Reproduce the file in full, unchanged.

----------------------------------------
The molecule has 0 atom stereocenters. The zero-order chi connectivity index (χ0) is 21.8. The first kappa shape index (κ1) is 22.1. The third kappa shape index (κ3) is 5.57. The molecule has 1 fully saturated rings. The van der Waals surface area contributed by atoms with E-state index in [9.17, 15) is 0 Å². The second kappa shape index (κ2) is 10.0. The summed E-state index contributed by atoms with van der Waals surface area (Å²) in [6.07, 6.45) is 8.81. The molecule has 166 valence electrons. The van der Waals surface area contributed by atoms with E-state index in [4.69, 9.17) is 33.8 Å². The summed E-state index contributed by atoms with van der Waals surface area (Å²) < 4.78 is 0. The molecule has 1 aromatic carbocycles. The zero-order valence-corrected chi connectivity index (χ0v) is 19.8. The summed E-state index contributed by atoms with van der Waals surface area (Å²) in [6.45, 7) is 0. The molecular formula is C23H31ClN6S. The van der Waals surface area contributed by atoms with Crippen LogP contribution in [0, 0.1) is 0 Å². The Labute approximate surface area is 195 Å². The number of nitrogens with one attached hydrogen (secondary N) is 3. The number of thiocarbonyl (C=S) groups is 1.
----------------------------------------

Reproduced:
The molecule has 0 atom stereocenters. The zero-order chi connectivity index (χ0) is 21.8. The first kappa shape index (κ1) is 22.1. The third kappa shape index (κ3) is 5.57. The molecule has 1 fully saturated rings. The van der Waals surface area contributed by atoms with E-state index in [9.17, 15) is 0 Å². The second kappa shape index (κ2) is 10.0. The summed E-state index contributed by atoms with van der Waals surface area (Å²) in [6.07, 6.45) is 8.81. The molecule has 166 valence electrons. The van der Waals surface area contributed by atoms with E-state index in [4.69, 9.17) is 33.8 Å². The summed E-state index contributed by atoms with van der Waals surface area (Å²) < 4.78 is 0. The molecule has 1 aromatic carbocycles. The zero-order valence-corrected chi connectivity index (χ0v) is 19.8. The summed E-state index contributed by atoms with van der Waals surface area (Å²) in [6.45, 7) is 0. The molecular formula is C23H31ClN6S. The van der Waals surface area contributed by atoms with Crippen LogP contribution in [0, 0.1) is 0 Å². The Labute approximate surface area is 195 Å². The number of nitrogens with one attached hydrogen (secondary N) is 3. The number of thiocarbonyl (C=S) groups is 1.